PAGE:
The effects of nickel ore and bauxite export bans could linger

Xun Yao Chen - Author

Jun. 20 2014, Published 9:00 a.m. ET

Nickel ore and bauxite

As minor bulks, nickel ore and bauxite generally carry less influence over dry bulk shipping companies such as Navios Maritime Holdings Inc. (NM), Diana Shipping Inc. (DSX), Safe Bulkers Inc. (SB), and Star Bulk Carriers Corp. (SBLK), as well as the Guggenheim Shipping ETF (SEA). But when the monthly imports drop almost 10 million metric tonnes, they become a big deal.

Aside from coal, Indonesia is also a key supplier of nickel ore and bauxite to China. Nickel ore from Indonesia is used to produce nickel pig iron, a feed stock for stainless steel, and bauxite is used to make alumina and aluminium. In an effort to promote investment in refining and processing plants, the Indonesian government decided to ban exports of unprocessed commodities. Consequently, China’s total imports of nickel ore and bauxite fell more than 50% during the first four months of this year.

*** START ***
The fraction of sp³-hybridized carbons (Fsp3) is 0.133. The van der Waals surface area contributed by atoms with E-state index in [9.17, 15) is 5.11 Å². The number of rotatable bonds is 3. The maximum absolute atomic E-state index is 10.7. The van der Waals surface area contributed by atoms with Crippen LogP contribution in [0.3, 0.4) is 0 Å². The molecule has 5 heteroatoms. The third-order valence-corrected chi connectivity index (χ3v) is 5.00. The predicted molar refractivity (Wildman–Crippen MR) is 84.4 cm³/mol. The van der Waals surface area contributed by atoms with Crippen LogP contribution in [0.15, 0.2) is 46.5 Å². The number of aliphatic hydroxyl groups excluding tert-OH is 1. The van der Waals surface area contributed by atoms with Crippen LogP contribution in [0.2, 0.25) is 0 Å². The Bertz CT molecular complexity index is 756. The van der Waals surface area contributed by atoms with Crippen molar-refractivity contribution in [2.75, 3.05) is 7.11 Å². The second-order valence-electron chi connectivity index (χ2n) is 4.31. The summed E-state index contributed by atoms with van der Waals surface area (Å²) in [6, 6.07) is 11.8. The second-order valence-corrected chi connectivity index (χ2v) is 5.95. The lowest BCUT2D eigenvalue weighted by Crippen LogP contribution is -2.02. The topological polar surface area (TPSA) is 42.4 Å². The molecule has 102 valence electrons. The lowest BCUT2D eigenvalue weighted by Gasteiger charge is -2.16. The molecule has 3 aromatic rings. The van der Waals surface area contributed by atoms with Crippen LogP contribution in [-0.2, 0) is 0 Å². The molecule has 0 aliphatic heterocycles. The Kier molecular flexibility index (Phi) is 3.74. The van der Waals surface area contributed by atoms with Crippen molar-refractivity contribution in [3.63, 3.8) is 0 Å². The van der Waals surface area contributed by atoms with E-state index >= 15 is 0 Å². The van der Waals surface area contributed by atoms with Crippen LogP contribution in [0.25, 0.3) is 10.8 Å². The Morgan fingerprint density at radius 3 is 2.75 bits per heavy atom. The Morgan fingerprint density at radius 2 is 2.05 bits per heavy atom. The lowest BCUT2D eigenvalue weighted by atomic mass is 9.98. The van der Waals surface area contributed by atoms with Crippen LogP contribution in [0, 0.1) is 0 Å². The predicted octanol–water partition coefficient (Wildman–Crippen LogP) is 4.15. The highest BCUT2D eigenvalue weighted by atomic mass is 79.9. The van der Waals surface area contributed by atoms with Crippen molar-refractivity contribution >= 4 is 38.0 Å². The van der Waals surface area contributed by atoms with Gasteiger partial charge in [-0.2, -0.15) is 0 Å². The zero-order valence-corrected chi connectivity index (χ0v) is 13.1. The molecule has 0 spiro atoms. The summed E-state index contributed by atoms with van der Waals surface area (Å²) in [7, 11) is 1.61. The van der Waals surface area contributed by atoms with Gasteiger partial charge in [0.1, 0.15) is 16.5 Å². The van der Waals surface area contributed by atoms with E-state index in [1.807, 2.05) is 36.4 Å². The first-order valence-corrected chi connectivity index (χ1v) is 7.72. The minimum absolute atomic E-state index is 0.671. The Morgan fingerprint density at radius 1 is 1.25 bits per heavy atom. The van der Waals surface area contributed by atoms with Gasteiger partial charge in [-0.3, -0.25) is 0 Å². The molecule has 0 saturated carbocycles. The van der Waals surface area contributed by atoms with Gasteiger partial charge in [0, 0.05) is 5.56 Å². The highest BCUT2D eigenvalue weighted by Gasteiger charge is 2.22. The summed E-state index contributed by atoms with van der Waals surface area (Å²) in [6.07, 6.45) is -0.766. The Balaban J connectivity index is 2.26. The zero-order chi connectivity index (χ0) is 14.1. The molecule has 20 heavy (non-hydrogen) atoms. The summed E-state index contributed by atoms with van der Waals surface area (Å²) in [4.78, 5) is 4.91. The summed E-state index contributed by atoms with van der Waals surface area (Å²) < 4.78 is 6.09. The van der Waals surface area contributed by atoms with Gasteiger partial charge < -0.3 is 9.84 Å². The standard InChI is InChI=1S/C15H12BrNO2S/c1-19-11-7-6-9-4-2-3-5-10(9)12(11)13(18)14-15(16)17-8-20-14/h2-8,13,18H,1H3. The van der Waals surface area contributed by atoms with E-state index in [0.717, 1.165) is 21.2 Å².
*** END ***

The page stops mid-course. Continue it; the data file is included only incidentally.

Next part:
Negative implications

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The Indonesian government seems pretty adamant about leaving the policy unchanged. While some investments are going into these refining and processing plants, it appears Indonesia lacks the infrastructure (electricity, for example) to support such initiatives at the moment. Consequently, exports of nickel pig iron and alumina won’t help shipping rates anytime soon.

It’s also hard to replace Indonesia’s nickel ore, because its ore is of a low grade used to produce nickel pig iron, extracted from lateritic nickel ore deposits. Although the Philippines’ nickel ores are also low-grade, the ores are slightly different in metal composition, and producers don’t intend to increase supply.

Bauxite imports could increase over time as China seeks resources from other countries—particularly from Australia, which is currently the largest producer of the commodity. Keep in mind that whether Australia can increase its output and whether China would pay for it is another question.

With Indonesia having no intention of reversing its policy and few alternatives, year-over-year growth will likely continue to fall until the end of 2014. This could continue to pressure year-over-year growth in shipping rates, and possibly dry bulk shipping companies, until the end of 2014.

Check back with Market Realist at the end of June for a sequel to this series.


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